As a band with eight albums and countless touring hours to their name, THE CORAL are well versed in the art of killing time; or, perhaps more accurately, the skill of making sure that the hours spent in studios, and on tour buses shuttling between venues, don’t go to waste. Far from being a monotony for them, they actually use these gaps in between as a source of inspiration – for upcoming projects, music and just musing about life.
While touring their last album – 2016’s Distance Inbetween – the band did what they always do, whiling away the hours chatting about the landscapes and lives whizzing past outside the window. Coming after a fiver-year hiatus as a touring act, this experience acted as a great catalyst for the five-piece, forcing them to think about their music and its place in the world.
During this period, and the subsequent studio sessions for their latest LP (Move Through The Dawn), the band’s keyboardist Nick Power started keeping notes; of the jokes, half-forgotten conversations, service stations, dressing rooms and endless stretches of motorways. With two books and a short story collection already under his belt, Power decided to tie all these thoughts into another tome. Into The Void is the result, and it serves as a companion piece to the band’s new record. Published by Erbacce Press, Into The Void is an insightful, amusing and evocative first hand account of the recording, release and touring of Distance Inbetween, and of the early conversations that led up to the recording and writing of Move Through The Dawn.
To mark the release of The Coral’s eighth album (released on 10th August), we’ve got an exclusive extract from Into The Void, detailing a short period of musings when the band were on tour with Supergrass in America. You can find the excerpt below, as well as a video where Power expands on the feelings that went into the book.
You can even buy a signed copy of the book now, as the perfect companion to Move Through The Dawn. The group’s latest effort sees them move away from the heavy, driving riffage of Distance Inbetween, and back to a more melodic, ‘classic Coral’ sound. The LP’s closing track, After The Fair, even dates back to the Butterfly House days, and features fingerpicked guitar from Power himself.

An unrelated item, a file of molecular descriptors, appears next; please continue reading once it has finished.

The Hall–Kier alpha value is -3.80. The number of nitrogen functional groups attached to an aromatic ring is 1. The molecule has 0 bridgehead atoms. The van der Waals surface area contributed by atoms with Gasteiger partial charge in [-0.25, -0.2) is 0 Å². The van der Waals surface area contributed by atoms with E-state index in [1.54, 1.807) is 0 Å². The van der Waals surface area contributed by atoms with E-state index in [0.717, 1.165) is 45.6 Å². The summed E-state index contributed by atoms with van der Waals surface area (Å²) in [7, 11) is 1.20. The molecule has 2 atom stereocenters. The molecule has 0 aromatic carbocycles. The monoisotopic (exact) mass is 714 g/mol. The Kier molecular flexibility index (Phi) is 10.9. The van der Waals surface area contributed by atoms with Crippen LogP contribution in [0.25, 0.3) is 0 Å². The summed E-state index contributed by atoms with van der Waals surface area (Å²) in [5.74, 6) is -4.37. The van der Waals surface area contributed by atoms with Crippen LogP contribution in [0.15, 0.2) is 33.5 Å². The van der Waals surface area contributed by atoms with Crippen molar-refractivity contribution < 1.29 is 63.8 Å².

America again, and zooming through border towns; hot days in Amarillo and Denver, the outskirts of Detroit in one-room hotels, and then the city itself; walking up a crowded highway toward the Motown studio and taking the guided tour.
Inside the Motown building we were led around while a tour guide reeled off facts that we already knew. At some point we slipped away from the group and tiptoed back toward the locked studio. There, we ghosted through a partition in the wall and entered the recording space; a drum kit in the corner, a broken piano at a painted wall. A vintage microphone on a polished stand. My Girl. Smokey. James Jamerson. You could feel them.
At a truck stop in Arizona we bedded down in a novelty hotel built in the style of some deep-south bordello from the 1800s. White painted carriage wheels and fake chandeliers hanging from ceilings and walls. In a burlesque restaurant on the same retail park we sat and ate steaks the size of our arms. The restaurant was built in the style of an old speakeasy. There was a stage beyond the seating area where an extended playground swing hung down from the high rafters.
At some point, a young burlesque dancer mounted the swing and began moving, swooping back and forth like a pendulum, kicking her legs going forward and bringing them in going back. The swing must have gone fifty-foot high into the ceiling. We were transfixed. When she reached the top, she kicked this huge bell that rang out all around the restaurant.
After the show she walked around the tables introducing herself as Evelyn-Rose. I stared back, slack-jawed. I’ll never forget it.
Days later, a show in Seattle had to be cancelled when we were snowed in at a truck stop south-east of there, near Denver. We didn’t do anything much but lurk around a gas station, smoke weed and watch movies.
We camped out with Supergrass (who we were touring with) on the adjacent bus sometimes, singing with an old lap-steel that Mickey, the bass player, had procured from a thrift store. They boarded a plane to make that night’s gig.
When we ran out of weed, our road crew ventured out into the nearby bars to test the water. They were a tight crew who’d come up in the 80s with The Stairs and The La’s and Marshmallow Overcoat, and they weren’t phased by anything really, and I saw them on the last night on my way back from the all night garage, bags of crisps stuffed under my arms.
They were in the corner of the car park sharing a joint with a couple of local truck drivers. They gave me the thumbs-up as I skulked past them toward the bus and a coffin-bunk, to lose myself for three days in a curvature of quilts and dream about California while the snow thawed.